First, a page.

computer-1446109_1280.jpgIn September 2016, a user identifying themselves as flokibot advertised some new malware for the Windows operating system named Floki Bot. The malware was based on ZeuS 1 but with a new and improved dropper. Available for a low price of only $1,000 USD, the malware has evolved rapidly since incorporating new antidetection features, it is also expected to implement TOR connectivity soon.

As a response to this threat, Visa has published a security alert for Issuers, Acquirers, Processors, and Merchants warning of the malware’s recent spread (primarily in South America) and targeting of credit card Track 2 data (which is the sensitive data that comes from a credit card’s magnetic stripe). The malware has successfully compromised and exfiltrated card data already.

The initial infection vector is usually spear phishing attacks, where victims are enticed to enable malicious macros in Microsoft Word documents that are sent as email attachments.

Visa’s security alert included some advice to protect against spear phishing:

  • Educate employees about avoiding phishing scams and safely opening emails with attachments.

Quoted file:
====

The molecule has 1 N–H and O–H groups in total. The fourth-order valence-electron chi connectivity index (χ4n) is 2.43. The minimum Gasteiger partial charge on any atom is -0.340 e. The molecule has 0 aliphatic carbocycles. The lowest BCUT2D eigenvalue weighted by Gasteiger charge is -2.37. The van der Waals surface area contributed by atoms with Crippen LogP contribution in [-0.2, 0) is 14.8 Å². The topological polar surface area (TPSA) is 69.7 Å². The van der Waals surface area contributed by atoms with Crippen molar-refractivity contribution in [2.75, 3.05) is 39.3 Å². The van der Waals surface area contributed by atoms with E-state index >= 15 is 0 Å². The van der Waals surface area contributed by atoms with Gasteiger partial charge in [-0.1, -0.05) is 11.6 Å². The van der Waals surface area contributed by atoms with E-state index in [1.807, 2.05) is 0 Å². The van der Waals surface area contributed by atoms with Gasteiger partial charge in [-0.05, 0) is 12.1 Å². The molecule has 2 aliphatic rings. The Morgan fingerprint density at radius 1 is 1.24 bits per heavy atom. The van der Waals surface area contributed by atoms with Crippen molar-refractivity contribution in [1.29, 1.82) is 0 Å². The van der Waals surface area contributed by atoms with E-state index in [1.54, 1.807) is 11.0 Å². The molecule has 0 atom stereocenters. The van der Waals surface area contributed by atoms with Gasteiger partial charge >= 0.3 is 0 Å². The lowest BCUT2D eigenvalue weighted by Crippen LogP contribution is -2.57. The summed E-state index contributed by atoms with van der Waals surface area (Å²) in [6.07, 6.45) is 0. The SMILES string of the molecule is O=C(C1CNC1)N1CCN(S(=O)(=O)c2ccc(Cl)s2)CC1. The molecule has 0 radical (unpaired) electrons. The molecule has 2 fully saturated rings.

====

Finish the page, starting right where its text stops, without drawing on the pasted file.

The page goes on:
• Maintain a patch management program and update all software and hardware firmware to most current release, which limits the attack surface for zero-day vulnerabilities.
  • Turn on heuristics (behavioral analysis) on anti-malware to search for suspicious behavior.
  • Monitor for endpoints running TCP 9050 and monitor outbound network traffic communicating with known Tor exit node IP addresses.
  • Perform file integrity monitoring and alert on changes to explore.exe and svchost.exe processes on endpoints.
  • Monitor network traffic using a proxy.

In addition to their advice, it would be prudent to review and understand additional controls around the execution of Microsoft Word macros. Microsoft has some advice for Office 2016 here.  

While some of this advice is focused on the Floki Bot threat, much of it is just part of what we at Online see as an effective information security program. For assistance building your defenses against Floki Bot (or the next Floki Bot-like threat!) ask us about our Gap Analysis and Compliance Roadmap review of your environment.

Learn more about Online Business Systems’ Risk, Security and Privacy practice by clicking here

 

For more information:

Arbor Networks has published an observed description of the compromise.

Arbor Networks has published a list of IOC (indicators of compromise) for Floki Bot.

In October 2016, Vitali Kremez of Flashpoint published a great summary of Floki Bot.

 

[1] https://en.wikipedia.org/wiki/Zeus_(malware)

Topics: Security

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